Boston’s newest pharmaceutical factories may be difficult to spot. Swimming inside the body, these tiny structures — a human cell is 1,000 times bigger — are built from fatty membranes, DNA, and enzymes.
In a study published this spring in Nano Letters, researchers at the Massachusetts Institute of Technology reported developing injectable nanoscale particles containing all the biological equipment needed to produce proteins. A flash of ultraviolet light on the skin switches on these self-contained factories, which lie just below the surface and can be engineered to make different molecules. With further development, the technique could one day help scientists produce and control drugs for cancer and other diseases right inside patients’ bodies.
“It’s very cool,” said James Heath, a chemist and cancer researcher at the California Institute of Technology in Pasadena, who was not involved in the study. “This looks a little bit like science fiction, but it’s actual science.”
Protein-based drugs represent a growing class of pharmaceuticals, especially for treating cancer, but they have short shelf lives and can be difficult to administer. Natural enzymes in the body are designed to break down proteins and in the process disable some drug molecules before they reach their target. The new nanoparticles can carry protein building blocks sheathed inside a protective outer membrane, assembling the final product only when the light is applied.
“This is a way to make small amounts of the protein at your therapeutic site,” said the MIT biomedical engineer, Daniel Anderson, who supervised the research.
The reaction starts when light penetrates a nanoparticle, breaking a molecular lock scientists installed to shield the DNA coding for a specific protein — in this case, a fluorescent indicator. Once researchers unlock the genes, helper molecules inside the particle begin to read the code and manufacture the protein. In the future, researchers say, nanoparticles might be engineered to produce a variety of proteins, including cancer drugs.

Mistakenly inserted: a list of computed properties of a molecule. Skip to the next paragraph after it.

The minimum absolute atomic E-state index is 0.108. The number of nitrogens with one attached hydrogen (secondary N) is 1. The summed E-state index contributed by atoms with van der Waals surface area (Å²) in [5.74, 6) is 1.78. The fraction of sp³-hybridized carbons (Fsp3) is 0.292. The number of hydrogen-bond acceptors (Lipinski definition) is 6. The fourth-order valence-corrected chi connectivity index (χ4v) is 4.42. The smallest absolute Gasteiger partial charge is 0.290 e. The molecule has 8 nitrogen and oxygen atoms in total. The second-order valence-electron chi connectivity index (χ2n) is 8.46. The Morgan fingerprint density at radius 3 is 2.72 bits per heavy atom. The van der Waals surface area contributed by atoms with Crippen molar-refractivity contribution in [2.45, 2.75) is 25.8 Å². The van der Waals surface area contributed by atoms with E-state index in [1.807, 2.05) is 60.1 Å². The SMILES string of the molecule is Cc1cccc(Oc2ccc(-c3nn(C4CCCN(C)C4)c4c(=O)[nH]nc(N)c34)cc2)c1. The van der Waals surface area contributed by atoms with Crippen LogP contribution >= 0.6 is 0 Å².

The project offers exciting possibilities for personalized medicine, said Avi Schroeder, lead author of the study and a postdoctoral researcher in the labs of Anderson and Robert Langer.
Patients who might benefit most from slightly different versions of the same drug could receive precisely tailored treatments.
“You can actually encode a specific protein per each patient, if you know what the patient needs,” Schroeder said.
Applying light specifically to diseased tissues could also help limit side effects of some drugs. Many existing cancer treatments work by poisoning dangerous cells, but they often damage healthy tissue in the process.
By locking the DNA, the scientists hope to contain the collateral damage.
“Even if these particles actually disperse in the entire body, you could turn them on only where you want them to be activated,” Schroeder said.
That type of specificity has excited other researchers at MIT, including neuroscientist Edward Boyden, who sees the nanoparticles as a potential research tool.
He envisions sending proteins to selected groups of neurons to change their behavior. However, “as with any new technology, it would be great to know how long it lasts, how specific it is, and what side effects there are,” said Boyden, who was notinvolved in part of the study.
In large amounts, ultraviolet radiation can cause serious side effects, including tissue damage and cancer. The researchers managed to stimulate protein production in mice with brief pulses lasting a few milliseconds — probably too brief to cause harm, Schroeder said.
A bigger concern is the limited range of ultraviolet light, which does not penetrate deep into the body. The technology might initially be more useful for treating conditions such as skin cancer, rather than pancreatic cancer, for example.
The team is interested in developing DNA locks that respond to other types of energy — that could include other wavelengths of light or even radio waves — to possibly reach different or deeper parts of the body.
Currently, no efforts are being made to commercialize the ultraviolet-triggered protein minifactories.
“This is early,” Anderson said. “I would say this is more of an academic discovery.”
If subsequent experiments succeed, commercial developments might soon follow.
Robert Langer, one of the senior authors of the study, has issued nearly 400 patents worldwide and has another 412 pending. Langer also founded the Cambridge start-up BIND Biosciences Inc., which reported in April early results of a drug-laden nanoparticle capable of identifying and invading tumors.
“This group is good at taking science fiction into science, then into actual applications, so I wouldn’t bet against them,” Heath said.